Retinopathy of prematurity (ROP) is a disorder that affects premature babies, and it is among the most common causes of lifelong vision impairment and blindness. Though ROP can be a disabling condition, timely diagnosis and care can save sight and preserve a child’s ability to read, drive, and live a normal life.
Unfortunately, doctors, nurses, and other health care providers who care for newborns may fail to timely diagnose or treat ROP in premature babies. This can lead to delays in needed therapy that come with devastating, life-altering consequences.
At The Becker Law Firm, our Cleveland attorneys represent children and families in complex birth injury cases involving medical professionals who failed to uphold their duty of care – including those who failed to appropriately treat premature infants with ROP.
Why Choose The Becker Law Firm?
- Our birth trauma lawyers have over 100 years’ combined experience and have earned national recognition in birth injury litigation.
- We set the record for the largest personal injury settlement for a single victim in Ohio history.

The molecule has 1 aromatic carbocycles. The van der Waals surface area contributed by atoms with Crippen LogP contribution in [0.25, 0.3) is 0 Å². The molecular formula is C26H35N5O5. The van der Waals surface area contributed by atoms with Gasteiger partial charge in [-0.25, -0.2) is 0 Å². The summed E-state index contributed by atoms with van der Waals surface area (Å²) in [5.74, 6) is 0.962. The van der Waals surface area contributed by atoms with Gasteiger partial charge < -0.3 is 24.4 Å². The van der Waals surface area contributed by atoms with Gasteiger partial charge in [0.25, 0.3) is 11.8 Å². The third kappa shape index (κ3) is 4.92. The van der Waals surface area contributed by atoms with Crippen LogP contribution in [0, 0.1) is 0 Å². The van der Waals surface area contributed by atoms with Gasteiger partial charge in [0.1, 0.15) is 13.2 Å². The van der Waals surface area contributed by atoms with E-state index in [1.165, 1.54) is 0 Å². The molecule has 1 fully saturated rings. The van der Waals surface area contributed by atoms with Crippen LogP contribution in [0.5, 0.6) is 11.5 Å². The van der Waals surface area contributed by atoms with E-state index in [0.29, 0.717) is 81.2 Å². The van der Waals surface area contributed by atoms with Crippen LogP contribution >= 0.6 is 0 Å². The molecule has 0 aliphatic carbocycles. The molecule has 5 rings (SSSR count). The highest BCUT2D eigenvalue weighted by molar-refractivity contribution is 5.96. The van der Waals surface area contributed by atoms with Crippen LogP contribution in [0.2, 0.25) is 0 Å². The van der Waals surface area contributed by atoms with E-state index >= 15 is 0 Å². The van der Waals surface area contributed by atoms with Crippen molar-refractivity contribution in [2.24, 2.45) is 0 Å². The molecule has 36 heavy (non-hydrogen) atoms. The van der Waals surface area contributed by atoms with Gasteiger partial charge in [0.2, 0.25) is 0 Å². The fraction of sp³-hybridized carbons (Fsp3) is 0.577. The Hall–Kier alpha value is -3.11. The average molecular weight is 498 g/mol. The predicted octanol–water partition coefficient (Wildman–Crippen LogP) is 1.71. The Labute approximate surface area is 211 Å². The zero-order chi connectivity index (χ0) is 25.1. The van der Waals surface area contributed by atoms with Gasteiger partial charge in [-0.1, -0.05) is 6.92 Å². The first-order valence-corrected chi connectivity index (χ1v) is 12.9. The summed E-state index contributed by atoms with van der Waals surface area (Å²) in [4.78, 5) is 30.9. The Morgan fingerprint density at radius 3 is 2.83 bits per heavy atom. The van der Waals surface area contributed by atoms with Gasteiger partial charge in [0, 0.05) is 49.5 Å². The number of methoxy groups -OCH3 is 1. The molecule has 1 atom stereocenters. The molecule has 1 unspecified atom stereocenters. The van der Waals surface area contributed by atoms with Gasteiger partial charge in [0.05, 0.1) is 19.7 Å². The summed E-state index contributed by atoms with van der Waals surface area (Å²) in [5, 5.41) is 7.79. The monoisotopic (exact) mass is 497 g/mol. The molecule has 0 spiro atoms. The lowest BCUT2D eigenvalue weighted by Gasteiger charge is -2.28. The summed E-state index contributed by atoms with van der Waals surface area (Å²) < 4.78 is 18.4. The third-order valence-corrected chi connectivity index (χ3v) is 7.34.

- We’ve recovered more than $500 million in compensation for clients, and multiple eight-figure settlements for birth injury plaintiffs.
- We leverage the insight of Certified Civil Trial Specialists and attorneys who are Registered Nurses with medical expertise.
If your child has suffered irreparable vision loss due to ROP, our team at The Becker Law Firm is here to help. Call to request a free case evaluation.
What Is Retinopathy of Prematurity?
Retinopathy of Prematurity is a medical condition that affects the tissue at the back of the eye called the retina. The retina is responsible for sensing light and sending signals to the brain, creating what we know as vision.
With ROP, unwanted and excessive blood vessels grow on a premature baby’s retina. These abnormal vessels later tend to leak or bleed, which leads to scarring of the retina. When the scars shrink, they pull on the retina, causing it to detach from the back of the eye. It is the detachment of the retina, a vital part of vision, that ultimately causes blindness.
Anatomy and Risk Factors
The blood vessels in a baby’s eyes begin developing in utero at 3 months, and that development continues through birth. The development is disrupted when a baby is born early—the blood vessels can stop growing or, in severe cases, develop abnormally. Infants born at an early gestational age and low birthweight are at greatest risk for developing ROP.
There are also avoidable and preventable factors that contribute to the severity and progression of ROP, including:
- Prolonged administration of oxygen
- Excessive or high concentrations of oxygen use
- Asphyxia (lack of oxygen)
- Hypothermia (low body temperature)
- Acidosis (increased acid in the blood)
- Vitamin E deficiency
- Apnea (irregular breathing)
- Heart disease
- Respiratory disease
- Low heart rate (bradycardia)
- Blood transfusions
- Low blood oxygen or acidity